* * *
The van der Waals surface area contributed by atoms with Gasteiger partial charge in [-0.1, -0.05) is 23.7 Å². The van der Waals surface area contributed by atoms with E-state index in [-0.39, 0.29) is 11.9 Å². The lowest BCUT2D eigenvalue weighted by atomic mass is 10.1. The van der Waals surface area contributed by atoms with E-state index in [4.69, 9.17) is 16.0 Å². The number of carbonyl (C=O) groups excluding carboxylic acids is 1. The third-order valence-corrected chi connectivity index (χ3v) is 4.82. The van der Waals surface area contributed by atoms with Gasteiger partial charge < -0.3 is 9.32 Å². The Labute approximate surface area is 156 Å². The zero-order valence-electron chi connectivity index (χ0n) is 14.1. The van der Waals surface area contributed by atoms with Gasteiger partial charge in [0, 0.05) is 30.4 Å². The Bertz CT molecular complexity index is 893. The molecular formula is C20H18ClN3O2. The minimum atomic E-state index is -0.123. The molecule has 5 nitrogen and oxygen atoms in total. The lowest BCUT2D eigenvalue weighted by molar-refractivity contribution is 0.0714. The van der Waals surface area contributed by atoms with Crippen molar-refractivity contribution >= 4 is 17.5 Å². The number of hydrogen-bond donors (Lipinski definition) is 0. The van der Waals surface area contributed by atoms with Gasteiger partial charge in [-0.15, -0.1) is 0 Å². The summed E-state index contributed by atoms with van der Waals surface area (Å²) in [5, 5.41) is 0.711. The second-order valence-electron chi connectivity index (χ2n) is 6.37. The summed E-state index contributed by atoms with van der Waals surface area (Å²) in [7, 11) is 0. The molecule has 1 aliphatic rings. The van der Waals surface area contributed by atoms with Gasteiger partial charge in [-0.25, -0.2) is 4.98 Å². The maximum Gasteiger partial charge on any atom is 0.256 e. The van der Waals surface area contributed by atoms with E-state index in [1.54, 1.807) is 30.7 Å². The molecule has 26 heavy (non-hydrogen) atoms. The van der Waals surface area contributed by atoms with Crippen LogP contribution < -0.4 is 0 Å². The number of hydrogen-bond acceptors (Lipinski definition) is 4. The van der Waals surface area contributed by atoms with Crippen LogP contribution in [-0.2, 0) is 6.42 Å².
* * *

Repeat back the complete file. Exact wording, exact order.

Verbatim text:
The van der Waals surface area contributed by atoms with Gasteiger partial charge in [-0.1, -0.05) is 23.7 Å². The van der Waals surface area contributed by atoms with E-state index in [-0.39, 0.29) is 11.9 Å². The lowest BCUT2D eigenvalue weighted by atomic mass is 10.1. The van der Waals surface area contributed by atoms with E-state index in [4.69, 9.17) is 16.0 Å². The number of carbonyl (C=O) groups excluding carboxylic acids is 1. The third-order valence-corrected chi connectivity index (χ3v) is 4.82. The van der Waals surface area contributed by atoms with Gasteiger partial charge < -0.3 is 9.32 Å². The Labute approximate surface area is 156 Å². The zero-order valence-electron chi connectivity index (χ0n) is 14.1. The van der Waals surface area contributed by atoms with Gasteiger partial charge in [0, 0.05) is 30.4 Å². The Bertz CT molecular complexity index is 893. The molecular formula is C20H18ClN3O2. The minimum atomic E-state index is -0.123. The molecule has 5 nitrogen and oxygen atoms in total. The lowest BCUT2D eigenvalue weighted by molar-refractivity contribution is 0.0714. The van der Waals surface area contributed by atoms with Crippen molar-refractivity contribution >= 4 is 17.5 Å². The number of hydrogen-bond donors (Lipinski definition) is 0. The van der Waals surface area contributed by atoms with Gasteiger partial charge in [-0.15, -0.1) is 0 Å². The summed E-state index contributed by atoms with van der Waals surface area (Å²) in [5, 5.41) is 0.711. The second-order valence-electron chi connectivity index (χ2n) is 6.37. The summed E-state index contributed by atoms with van der Waals surface area (Å²) in [7, 11) is 0. The molecule has 1 aliphatic rings. The van der Waals surface area contributed by atoms with Gasteiger partial charge in [-0.25, -0.2) is 4.98 Å². The maximum Gasteiger partial charge on any atom is 0.256 e. The van der Waals surface area contributed by atoms with E-state index in [1.54, 1.807) is 30.7 Å². The molecule has 26 heavy (non-hydrogen) atoms. The van der Waals surface area contributed by atoms with Crippen LogP contribution < -0.4 is 0 Å². The number of hydrogen-bond acceptors (Lipinski definition) is 4. The van der Waals surface area contributed by atoms with Crippen LogP contribution in [-0.2, 0) is 6.42 Å².